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Louisiana’s history with Cape Verdeans stretches back at least some 158 years. The first known Cape Verdean to settle in Louisiana was Manuel Toechers. He was born circa 1813 in Cape Verde. During the 1850 Census, Toechers was a 37 year-old male living in New Orleans Municipality 3 Ward 1, Orleans.
Five decades later, several other Cape Verdeans were residing in Louisiana. Mann Sanders, born circa 1870 in Cape Verde, was a 30 year-old Black head of household. He lived with his wife, Ella, in Baton Rouge Ward 1, East Baton Rouge. Ella Sanders was a 24 year-old Black woman who, like her parents, was born in Louisiana. The Sanders marriage is the first evidence of Cape Verdean integration into the African-American community of Louisiana.
By 1920, the Cape Verdean population began to rise. Antonio Barry was born circa 1887 in Cape Verde. Elvi Santos, a compatriot, was born five years later circa 1892. Both immigrated to the United States and became crewmembers of the S.S. Lakewood. Both were Single, literate, Black, Males who lived in New Orleans Ward 3, Orleans during the 1920 Census. The Census mistakenly listed the men’s native language as being Spanish.
A. Gorues [Gomes] and L .V. Clemente were both born circa 1900 in Cape Verde. Both were Single, White, Men who could read and write. The men were crewmembers on the S.S. Lake Elizabeth that was docked in New Orleans Ward 3, Orleans during the 1920 Census.
Canded Lima [Caudido Lima] was born circa 1892 in Cape Verde. Lima was a Single, literate, Black, Male living in New Orleans Ward 3, Orleans, Louisiana. Lima was a crewmember on a different ship then the aforementioned.
Manuel O. Porta [Manul O. Costa] was born circa 1891 in Cape Verde. Jones Santiago was born circa 1882 in Cape Verde. Both were literate, Single, Black, Males who were ship crewmembers. They both resided in New Orleans Ward 3, Orleans, during the 1920 Census.
W. A. Wright [W. O. Wright] was born circa 1902 in Cape Verde. Wright was a literate, Single, White, Male living in New Orleans Ward 3, Orleans during the 1920 Census. The 18 year-old was crewmember on a ship.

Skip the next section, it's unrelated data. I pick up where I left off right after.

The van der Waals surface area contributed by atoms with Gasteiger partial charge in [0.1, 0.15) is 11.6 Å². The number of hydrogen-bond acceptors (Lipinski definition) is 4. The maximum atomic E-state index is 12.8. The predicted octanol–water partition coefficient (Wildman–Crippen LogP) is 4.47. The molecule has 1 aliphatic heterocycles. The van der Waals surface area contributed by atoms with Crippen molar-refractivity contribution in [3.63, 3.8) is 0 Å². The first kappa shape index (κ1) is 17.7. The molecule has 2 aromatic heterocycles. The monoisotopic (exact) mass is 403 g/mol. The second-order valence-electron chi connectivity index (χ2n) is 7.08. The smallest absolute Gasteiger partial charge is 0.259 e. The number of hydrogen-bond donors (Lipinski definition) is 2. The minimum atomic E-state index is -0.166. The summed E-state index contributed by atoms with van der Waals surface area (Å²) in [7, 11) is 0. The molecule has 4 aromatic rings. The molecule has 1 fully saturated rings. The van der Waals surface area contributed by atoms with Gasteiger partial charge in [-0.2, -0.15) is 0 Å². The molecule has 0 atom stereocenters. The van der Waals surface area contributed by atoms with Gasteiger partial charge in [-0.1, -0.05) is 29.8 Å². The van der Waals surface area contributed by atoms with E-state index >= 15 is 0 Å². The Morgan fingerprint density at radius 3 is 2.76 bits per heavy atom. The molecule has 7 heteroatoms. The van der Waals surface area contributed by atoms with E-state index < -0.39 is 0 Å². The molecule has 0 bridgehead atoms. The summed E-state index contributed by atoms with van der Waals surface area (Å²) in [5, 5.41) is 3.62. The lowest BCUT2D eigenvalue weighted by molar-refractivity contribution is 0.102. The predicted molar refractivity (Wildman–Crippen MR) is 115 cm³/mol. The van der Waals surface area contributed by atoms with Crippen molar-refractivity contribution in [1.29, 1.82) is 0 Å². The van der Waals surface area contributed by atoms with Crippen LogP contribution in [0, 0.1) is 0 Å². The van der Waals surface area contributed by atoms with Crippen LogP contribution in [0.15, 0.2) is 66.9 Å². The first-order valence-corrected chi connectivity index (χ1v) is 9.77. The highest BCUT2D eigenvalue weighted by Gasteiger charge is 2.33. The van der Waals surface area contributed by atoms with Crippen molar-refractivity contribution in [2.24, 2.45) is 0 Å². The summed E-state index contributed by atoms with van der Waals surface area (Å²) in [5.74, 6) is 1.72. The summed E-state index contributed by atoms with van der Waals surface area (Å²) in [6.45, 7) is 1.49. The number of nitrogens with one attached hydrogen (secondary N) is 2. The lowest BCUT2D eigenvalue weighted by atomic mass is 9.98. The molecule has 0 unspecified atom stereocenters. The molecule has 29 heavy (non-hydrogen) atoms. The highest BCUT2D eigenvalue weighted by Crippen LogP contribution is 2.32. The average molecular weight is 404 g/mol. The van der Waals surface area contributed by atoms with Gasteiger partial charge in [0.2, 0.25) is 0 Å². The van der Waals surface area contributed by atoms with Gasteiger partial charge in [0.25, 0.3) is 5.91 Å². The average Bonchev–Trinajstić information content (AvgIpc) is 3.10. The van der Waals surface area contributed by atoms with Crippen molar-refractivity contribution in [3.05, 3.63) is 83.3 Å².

The Cape Verdean population dropped within a decade, according to official records. Micheal R. Monterio was born in 1903 in Cape Verde. Monteiro was a 27 year-old, White, patient at the U.S. Marine Hospital in the Police Jury Ward 5, Iberville, Louisiana. The rest of the Cape Verdean residents of the city were merchantmen. Pascal Mendis was born in 1892 in Cape Verde. His compatriot, Antiono Pereiro, was born a year later in 1893. Both men were classified as Negro, worked on the ship Anniston City, and were ported in New Orleans, Jefferson. Mendis was a cook and Pereiro was a second cook on the ship. The families of both men lived in Sao Vicente, making it likely that both men were also from the aforementioned island.
Two other merchantmen in the state hailed from Cape Verde. James Almada was born in 1899 and compatriot Antonio Cecilio was born a few years earlier in 1896. Both men worked aboard the George W Barnes that was ported in St Charles Parish, Louisiana. Almada was classified as White while Barnes was classified as Negro.
Cape Verdeans in Louisiana seemed to have had various experiences while living in the state. Some came by themselves, while others seemed to have come in groups. Some were permanent residents of the states being evident by their marriages to locals, while others were temporary residents, working on ships until the next port of call. The Cape Verdean population of Louisiana remains small with only 26 people in the 2000 Census. These 26 will continue the century and a half long story and add to its richness.